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Open AccessArticle Finland’s Dependence on Russian Energy—Mutually Beneficial Trade Relations or an Energy Security Threat?
Sustainability 2018, 10(10), 3445; https://doi.org/10.3390/su10103445
Received: 31 August 2018 / Revised: 21 September 2018 / Accepted: 25 September 2018 / Published: 27 September 2018
Cited by 1 | PDF Full-text (663 KB) | HTML Full-text | XML Full-text
Studies on energy security in the context of relations between European Union (EU) and Russia tend to focus on cases, with an open conflict related to supply, such as “hard” energy weapons, or on only one fuel, often natural gas. However, there is [...] Read more.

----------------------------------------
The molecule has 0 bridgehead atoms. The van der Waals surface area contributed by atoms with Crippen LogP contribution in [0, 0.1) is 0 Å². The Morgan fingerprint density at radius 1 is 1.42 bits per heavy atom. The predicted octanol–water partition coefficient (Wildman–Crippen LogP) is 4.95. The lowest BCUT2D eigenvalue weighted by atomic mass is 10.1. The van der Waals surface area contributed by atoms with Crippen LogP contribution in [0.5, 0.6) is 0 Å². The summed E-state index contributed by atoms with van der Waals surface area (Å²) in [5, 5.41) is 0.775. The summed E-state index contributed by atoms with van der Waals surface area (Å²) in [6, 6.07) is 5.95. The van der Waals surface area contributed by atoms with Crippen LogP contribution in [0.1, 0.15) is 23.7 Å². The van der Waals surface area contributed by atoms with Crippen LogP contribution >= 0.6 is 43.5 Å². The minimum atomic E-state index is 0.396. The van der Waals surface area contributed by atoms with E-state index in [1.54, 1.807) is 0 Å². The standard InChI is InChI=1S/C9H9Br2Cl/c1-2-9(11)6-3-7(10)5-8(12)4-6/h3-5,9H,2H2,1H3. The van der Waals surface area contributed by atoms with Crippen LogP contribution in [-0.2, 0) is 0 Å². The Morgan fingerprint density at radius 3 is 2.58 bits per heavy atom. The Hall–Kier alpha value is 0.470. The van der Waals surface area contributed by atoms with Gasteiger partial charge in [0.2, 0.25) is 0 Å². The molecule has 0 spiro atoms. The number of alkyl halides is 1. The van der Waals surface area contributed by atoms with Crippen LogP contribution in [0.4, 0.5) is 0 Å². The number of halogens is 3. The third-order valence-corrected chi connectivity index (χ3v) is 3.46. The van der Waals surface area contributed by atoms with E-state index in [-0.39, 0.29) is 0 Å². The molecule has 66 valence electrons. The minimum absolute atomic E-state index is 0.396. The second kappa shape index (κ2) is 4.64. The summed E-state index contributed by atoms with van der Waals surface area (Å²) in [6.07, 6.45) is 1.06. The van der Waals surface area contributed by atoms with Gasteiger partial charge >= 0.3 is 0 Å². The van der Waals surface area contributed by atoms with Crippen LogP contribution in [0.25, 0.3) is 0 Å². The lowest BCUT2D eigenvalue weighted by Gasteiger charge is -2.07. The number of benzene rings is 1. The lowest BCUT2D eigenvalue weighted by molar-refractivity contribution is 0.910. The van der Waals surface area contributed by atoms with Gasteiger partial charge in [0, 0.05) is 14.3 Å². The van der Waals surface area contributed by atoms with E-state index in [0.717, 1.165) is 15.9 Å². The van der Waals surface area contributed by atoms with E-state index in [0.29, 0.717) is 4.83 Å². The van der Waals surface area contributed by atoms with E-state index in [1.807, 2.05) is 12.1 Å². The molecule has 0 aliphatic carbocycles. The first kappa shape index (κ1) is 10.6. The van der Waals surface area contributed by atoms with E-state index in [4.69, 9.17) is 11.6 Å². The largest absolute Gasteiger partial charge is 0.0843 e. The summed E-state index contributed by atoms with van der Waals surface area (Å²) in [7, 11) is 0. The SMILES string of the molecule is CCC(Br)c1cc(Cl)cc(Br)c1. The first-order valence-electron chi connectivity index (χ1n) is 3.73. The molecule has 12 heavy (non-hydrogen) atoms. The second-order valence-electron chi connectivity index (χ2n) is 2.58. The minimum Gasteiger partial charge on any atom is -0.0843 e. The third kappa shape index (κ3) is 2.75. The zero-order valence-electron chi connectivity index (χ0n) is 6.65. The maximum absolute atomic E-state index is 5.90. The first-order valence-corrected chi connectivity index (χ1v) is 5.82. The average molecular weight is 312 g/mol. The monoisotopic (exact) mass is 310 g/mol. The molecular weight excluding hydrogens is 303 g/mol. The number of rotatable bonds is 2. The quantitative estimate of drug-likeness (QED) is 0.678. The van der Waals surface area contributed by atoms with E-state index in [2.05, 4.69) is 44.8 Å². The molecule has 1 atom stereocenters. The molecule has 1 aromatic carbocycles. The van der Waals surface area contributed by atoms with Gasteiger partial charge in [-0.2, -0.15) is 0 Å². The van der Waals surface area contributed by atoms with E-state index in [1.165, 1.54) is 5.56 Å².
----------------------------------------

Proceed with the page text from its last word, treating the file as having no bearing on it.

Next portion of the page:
Studies on energy security in the context of relations between European Union (EU) and Russia tend to focus on cases, with an open conflict related to supply, such as “hard” energy weapons, or on only one fuel, often natural gas. However, there is a need to understand the long-term impacts that energy relations have politically, economically and physically, and their linkages between resilience, sustainability and security. We analyse the Finnish-Russian energy relations as a case study, as they are characterised by a non-conflictual relationship. To assess this complex relationship, we apply the interdependence framework to analyse both the energy systems and energy strategies of Finland and Russia, and the energy security issues related to the notable import dependence on one supplier. Moreover, we analyse the plausible development of the energy trade between the countries in three different energy policy scenarios until 2040. The findings of the article shed light on how the trends in energy markets, climate change mitigation and broader societal and political trends could influence Russia’s energy trade relations with countries, such as Finland. Our analysis shows that Finland’s dependence on primary energy imports does not pose an acute energy security threat in terms of sheer supply, and the dependence is unlikely to worsen in the future. However, due to the difficulty in anticipating societal, political, and economic trends, there are possible developments that could affect Finland. Full article